The data structures and code described in this detailed description are typically stored on a non-transitory computer-readable storage medium, which may be any device or medium that can store code and/or data for use by a computer system. The non-transitory computer-readable storage medium includes, but is not limited to, volatile memory, non-volatile memory, magnetic and optical storage devices such as disk drives, magnetic tape, CDs (compact discs), DVDs (digital versatile discs or digital video discs), or other media capable of storing code and/or data now known or later developed.
The methods and processes described in the detailed description section can be embodied as code and/or data, which can be stored in a non-transitory computer-readable storage medium as described above. When a computer system reads and executes the code and/or data stored on the non-transitory computer-readable storage medium, the computer system performs the methods and processes embodied as data structures and code and stored within the non-transitory computer-readable storage medium. Furthermore, the methods and processes described below can be included in hardware modules. For example, the hardware modules can include, but are not limited to, application-specific integrated circuit (ASIC) chips, field-programmable gate arrays (FPGAs), and other programmable-logic devices now known or later developed. When the hardware modules are activated, the hardware modules perform the methods and processes included within the hardware modules.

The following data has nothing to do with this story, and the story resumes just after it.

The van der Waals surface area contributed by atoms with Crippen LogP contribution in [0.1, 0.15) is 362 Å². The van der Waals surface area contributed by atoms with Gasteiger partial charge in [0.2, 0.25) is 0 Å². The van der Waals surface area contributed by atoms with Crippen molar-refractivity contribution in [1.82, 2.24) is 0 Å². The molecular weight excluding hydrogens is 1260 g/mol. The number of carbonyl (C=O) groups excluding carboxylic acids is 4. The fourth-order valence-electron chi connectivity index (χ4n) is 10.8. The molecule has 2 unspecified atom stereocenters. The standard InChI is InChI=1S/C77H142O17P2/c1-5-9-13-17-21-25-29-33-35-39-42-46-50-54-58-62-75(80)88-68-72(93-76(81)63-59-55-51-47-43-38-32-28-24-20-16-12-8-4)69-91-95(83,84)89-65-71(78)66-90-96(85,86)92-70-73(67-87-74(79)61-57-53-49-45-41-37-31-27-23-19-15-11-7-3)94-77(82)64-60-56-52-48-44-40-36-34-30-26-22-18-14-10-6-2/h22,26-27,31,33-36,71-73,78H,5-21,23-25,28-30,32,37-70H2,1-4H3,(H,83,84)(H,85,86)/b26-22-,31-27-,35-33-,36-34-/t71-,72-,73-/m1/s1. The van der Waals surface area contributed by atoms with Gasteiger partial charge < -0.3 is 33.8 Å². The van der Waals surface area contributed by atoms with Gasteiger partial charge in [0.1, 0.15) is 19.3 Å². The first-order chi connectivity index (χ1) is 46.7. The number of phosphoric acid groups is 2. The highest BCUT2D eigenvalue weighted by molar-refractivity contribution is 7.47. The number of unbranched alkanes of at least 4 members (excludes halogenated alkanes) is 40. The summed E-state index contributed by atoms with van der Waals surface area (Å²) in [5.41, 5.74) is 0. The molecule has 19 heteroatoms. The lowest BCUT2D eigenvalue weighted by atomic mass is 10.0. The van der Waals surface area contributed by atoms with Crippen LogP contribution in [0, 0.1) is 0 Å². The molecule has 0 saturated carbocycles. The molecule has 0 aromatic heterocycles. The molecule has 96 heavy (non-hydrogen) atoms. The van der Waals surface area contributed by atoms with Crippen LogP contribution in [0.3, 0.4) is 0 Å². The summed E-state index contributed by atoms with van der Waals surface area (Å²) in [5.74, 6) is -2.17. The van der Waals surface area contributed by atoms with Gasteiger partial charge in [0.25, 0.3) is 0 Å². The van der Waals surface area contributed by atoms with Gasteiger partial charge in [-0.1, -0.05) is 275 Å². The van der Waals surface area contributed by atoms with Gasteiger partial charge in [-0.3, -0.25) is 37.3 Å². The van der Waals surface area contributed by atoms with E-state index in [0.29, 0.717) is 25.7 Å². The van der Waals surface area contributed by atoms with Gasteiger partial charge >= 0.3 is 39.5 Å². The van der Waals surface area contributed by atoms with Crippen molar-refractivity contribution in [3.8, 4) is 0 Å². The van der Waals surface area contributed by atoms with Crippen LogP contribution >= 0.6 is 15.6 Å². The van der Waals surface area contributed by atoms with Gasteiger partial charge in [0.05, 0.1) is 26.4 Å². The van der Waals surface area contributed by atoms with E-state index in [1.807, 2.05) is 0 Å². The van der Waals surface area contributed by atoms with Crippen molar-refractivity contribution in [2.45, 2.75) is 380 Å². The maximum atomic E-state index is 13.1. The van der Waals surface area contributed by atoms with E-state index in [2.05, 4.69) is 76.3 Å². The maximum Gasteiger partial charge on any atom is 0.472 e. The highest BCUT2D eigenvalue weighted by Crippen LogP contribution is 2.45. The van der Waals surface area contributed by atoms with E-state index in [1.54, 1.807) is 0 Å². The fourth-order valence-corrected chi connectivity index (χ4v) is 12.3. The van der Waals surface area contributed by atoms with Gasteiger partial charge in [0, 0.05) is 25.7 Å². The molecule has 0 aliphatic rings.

FIG. 1A provides an external view of a portable fuel cell system 100 in accordance with the disclosed embodiments. This portable fuel cell system 100 includes a fuel cell housing 101, which contains a power module with a fuel cell stack that is described in more detail below with reference to FIG. 1B. Fuel cell housing 101 is configured to receive a detachable fuel cell cartridge 104, which contains a suitable fuel, such as sodium borohydride (NaBH4). Moreover, fuel cell housing 101 can provide power to a portable electronic device through a special interface 110.
FIG. 1B illustrates some of the internal structures of fuel cell system 100 in accordance with the disclosed embodiments. More specifically, fuel cell system 100 includes a fuel cell stack 102 which produces electrical power by converting a source fuel, such as hydrogen or a hydrocarbon, into an electric current and a waste product. Fuel cell stack 102 comprises a stack of fuel cells, wherein each a fuel cell contains an anode, a cathode, and an electrolyte between the anode and cathode. Electricity may be generated by two chemical reactions within the fuel cell. First, a catalyst at the anode oxidizes the fuel to produce positively charged ions and negatively charged electrons. The electrolyte may allow ions from the oxidation process to pass through to the cathode while blocking passage of the electrons. The electrons may thus be used to drive a load connected to the fuel cell before recombining with the ions and a negatively charged atom (e.g., oxygen) at the cathode to form a waste product such as carbon dioxide and/or water.